by: Eric J. Grimm



Playing on Air is a public radio broadcast of “great American plays by great American actors” produced by Claudia Catania. The shows are taped in front of an audience at BRIC House in Downtown Brooklyn. The most recent taping on March 24, 2014 featured plays by David Graziano, Alexandra Gersten-Vassilaros, and David Lindsay-Abaire. All three short plays were well suited to being performed on radio, sporting small casts and descriptive dialogue. The somewhat impromptu format, showcases the strength of the talent involved and even the flaws and are a testament to the excitement of live theater.


The first show, David Graziano’s Acorn, tells a story of young love in Brooklyn. Bags (Bobby Moreno) falls for Catherine (Megan Tusing) when he sees her underwear hanging on a clothesline. The two spend months misinterpreting each other’s positive and negative signals as they experience respective hardships in their home lives. Moreno and Tusing, who previously worked with director John Giampietro in Ensemble Studio Theatre’s Year of the Rooster, manage to have great chemistry even though the story is told in side-by-side monologues. Both sport solid working class Brooklyn accents. Tusing in particular has a low register befitting a hardened New York woman. Moreno’s awkward charm makes Bags a lovable loser. The pre-internet 1990s setting makes the story all the more romantic.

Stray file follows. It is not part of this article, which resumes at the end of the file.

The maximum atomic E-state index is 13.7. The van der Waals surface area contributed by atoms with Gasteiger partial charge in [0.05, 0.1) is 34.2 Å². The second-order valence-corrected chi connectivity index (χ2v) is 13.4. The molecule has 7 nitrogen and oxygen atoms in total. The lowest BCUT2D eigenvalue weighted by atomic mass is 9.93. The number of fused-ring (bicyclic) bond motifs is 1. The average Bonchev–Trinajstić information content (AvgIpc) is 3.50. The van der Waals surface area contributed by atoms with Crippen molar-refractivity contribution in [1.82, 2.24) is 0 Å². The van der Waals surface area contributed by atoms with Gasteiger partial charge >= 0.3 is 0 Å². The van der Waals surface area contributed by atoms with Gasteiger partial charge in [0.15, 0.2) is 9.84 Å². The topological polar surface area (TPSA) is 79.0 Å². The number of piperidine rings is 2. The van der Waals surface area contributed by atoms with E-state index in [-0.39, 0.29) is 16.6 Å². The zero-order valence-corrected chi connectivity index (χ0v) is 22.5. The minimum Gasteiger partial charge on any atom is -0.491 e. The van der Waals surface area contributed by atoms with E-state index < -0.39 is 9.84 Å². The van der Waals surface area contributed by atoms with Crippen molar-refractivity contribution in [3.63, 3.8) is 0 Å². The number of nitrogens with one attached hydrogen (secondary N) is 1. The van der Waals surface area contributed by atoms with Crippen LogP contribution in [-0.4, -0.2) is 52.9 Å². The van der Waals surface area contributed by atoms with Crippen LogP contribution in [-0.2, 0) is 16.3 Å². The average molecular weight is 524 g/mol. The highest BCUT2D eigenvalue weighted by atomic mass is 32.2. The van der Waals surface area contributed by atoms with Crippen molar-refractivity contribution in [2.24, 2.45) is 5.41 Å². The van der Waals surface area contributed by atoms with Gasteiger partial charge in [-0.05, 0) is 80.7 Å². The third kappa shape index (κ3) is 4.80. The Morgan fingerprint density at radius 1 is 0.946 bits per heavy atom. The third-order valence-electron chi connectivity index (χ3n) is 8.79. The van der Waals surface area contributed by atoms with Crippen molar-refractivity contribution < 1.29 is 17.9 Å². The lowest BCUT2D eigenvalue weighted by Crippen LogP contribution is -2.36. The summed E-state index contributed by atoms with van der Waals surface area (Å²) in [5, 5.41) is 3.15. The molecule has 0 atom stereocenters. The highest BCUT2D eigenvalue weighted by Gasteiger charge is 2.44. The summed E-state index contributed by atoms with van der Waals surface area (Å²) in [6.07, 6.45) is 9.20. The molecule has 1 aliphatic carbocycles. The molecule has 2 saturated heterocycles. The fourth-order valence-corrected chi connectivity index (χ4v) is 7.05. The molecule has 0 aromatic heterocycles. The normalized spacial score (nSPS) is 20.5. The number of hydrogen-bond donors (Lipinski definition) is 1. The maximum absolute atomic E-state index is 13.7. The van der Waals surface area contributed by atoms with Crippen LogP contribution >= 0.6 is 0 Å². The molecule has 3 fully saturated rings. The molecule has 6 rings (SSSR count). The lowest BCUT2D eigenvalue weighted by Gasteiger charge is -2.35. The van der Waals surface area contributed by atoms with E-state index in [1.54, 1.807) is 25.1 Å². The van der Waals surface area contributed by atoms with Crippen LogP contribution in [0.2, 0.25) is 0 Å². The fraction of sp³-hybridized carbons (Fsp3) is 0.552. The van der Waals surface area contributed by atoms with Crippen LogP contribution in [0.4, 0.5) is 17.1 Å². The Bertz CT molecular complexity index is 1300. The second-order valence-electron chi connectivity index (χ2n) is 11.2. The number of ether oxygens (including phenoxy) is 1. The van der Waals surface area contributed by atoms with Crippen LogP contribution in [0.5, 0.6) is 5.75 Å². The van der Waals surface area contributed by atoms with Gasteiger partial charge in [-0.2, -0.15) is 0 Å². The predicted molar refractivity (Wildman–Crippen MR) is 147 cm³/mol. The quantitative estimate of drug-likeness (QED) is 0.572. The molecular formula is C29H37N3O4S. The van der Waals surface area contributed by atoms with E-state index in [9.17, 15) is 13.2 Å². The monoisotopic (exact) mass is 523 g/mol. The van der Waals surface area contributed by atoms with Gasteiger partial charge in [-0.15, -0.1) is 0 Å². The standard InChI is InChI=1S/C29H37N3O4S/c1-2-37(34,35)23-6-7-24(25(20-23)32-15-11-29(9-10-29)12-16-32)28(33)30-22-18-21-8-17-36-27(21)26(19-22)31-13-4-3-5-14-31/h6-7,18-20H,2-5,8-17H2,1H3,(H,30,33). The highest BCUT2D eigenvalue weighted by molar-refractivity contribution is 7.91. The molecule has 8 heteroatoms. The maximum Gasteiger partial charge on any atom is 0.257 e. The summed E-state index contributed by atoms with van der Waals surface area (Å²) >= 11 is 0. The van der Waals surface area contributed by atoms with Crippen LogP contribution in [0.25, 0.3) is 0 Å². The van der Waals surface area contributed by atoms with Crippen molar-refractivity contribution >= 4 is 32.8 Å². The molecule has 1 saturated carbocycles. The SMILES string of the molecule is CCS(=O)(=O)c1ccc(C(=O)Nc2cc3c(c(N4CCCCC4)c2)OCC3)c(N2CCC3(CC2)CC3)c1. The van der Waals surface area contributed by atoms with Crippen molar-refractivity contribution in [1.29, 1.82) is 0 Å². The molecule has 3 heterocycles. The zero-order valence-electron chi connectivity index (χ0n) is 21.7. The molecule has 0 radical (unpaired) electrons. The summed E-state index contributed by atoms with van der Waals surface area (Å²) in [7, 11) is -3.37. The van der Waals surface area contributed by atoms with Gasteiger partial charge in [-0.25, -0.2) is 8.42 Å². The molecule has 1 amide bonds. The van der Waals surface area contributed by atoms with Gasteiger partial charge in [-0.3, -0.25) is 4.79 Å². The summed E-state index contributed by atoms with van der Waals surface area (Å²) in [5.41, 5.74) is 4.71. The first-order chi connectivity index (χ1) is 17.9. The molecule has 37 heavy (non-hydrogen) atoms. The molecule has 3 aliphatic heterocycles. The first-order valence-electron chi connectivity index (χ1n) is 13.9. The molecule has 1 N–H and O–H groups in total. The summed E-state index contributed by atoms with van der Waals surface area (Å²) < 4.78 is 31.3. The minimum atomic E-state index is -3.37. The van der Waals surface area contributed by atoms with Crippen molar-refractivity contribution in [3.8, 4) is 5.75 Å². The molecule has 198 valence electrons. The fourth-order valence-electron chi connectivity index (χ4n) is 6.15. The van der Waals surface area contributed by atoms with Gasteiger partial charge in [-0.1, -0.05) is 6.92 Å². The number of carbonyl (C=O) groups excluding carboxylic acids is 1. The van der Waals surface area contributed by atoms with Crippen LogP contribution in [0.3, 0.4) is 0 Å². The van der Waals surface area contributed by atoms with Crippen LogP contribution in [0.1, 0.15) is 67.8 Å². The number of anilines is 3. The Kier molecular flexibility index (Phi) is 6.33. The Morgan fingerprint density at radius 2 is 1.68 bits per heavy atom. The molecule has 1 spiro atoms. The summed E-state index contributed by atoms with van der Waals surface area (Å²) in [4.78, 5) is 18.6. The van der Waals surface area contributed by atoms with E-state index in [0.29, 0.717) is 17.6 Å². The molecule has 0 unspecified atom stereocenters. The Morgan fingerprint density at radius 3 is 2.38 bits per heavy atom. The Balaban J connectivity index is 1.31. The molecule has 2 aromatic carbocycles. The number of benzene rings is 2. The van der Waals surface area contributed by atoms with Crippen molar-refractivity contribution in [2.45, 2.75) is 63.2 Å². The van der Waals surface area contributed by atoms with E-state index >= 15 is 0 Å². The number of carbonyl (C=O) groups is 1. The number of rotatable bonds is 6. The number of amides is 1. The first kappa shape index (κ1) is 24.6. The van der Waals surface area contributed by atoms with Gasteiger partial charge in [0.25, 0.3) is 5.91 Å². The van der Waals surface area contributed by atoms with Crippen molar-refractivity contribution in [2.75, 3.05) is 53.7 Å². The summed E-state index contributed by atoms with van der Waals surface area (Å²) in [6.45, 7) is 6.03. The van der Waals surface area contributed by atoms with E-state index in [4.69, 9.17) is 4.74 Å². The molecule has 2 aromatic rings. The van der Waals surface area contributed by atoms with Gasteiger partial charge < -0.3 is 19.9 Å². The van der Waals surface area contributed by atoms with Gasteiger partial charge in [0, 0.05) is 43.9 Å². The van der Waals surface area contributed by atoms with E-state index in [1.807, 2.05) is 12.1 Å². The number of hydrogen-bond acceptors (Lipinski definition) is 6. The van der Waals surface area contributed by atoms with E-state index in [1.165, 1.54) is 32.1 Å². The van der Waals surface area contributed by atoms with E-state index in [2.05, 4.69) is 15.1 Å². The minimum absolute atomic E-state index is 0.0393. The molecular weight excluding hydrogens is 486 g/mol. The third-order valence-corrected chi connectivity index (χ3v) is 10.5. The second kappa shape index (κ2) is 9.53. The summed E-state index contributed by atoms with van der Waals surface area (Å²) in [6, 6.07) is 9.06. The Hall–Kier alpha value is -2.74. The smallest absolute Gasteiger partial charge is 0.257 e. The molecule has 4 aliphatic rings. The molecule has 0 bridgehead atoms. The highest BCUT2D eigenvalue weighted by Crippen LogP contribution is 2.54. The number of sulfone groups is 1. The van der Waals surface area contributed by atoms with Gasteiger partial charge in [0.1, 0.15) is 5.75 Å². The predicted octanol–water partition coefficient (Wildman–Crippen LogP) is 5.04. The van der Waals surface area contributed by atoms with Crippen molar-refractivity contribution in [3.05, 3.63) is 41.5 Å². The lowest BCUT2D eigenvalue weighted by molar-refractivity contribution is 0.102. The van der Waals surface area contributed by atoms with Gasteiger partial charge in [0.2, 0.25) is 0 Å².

Alexandra Gersten-Vassilaros’ Peep is the most complex and rewarding of the three shows, though this production of it shows the limitations of the impromptu radio broadcast format. Lisa Peterson directs Nilaja Sun and Darren Pettie as a woman and man with a passionate and troubling relationship. The woman, whose daughter is getting her arm reset after an accident, is celebrity obsessed and slightly unstable. The man is a laidback blue-collar worker who doesn’t share his wife’s interests. The play takes an alarming shift when the woman accuses the man of being inappropriate with her daughter and causing the accident. The play’s ambiguous ending lets questions about the characters linger. The tone of the show is both amusing and sinister and this production couldn’t quite capture it. With limited rehearsal time, Sun and Pettie hadn’t quite found the connection between these two mysterious characters, though their vocal delivery was clean and strong.


The grand finale, David Lindsay-Abaire’s Crazy Eights, sported the most pedigree of the evening with cast members Bobby Cannavale, Kevin Hogan, John Leguizamo, and Rosie Perez. The men do fine jobs in broad comedic roles, but the play and the evening belonged to the inimitable Ms. Perez. Not enough can be said in favor of the Academy Award nominated actress who shines here as former convict Connie, who is humiliated by her parole officer. Perez plays it straight and dead on and while the beginning shows that she can make just about any line of dialogue hilarious, the ending is appropriately heartbreaking. There are few other actors who are as preternaturally talented and it is intoxicating to see her live.


Playing on Air is available as a podcast on iTunes. The next episode will be taped at BRIC House on March 31. For tickets, visit http://bricartsmedia.org/events/performing-arts/special-invitation-playing-on-air-2.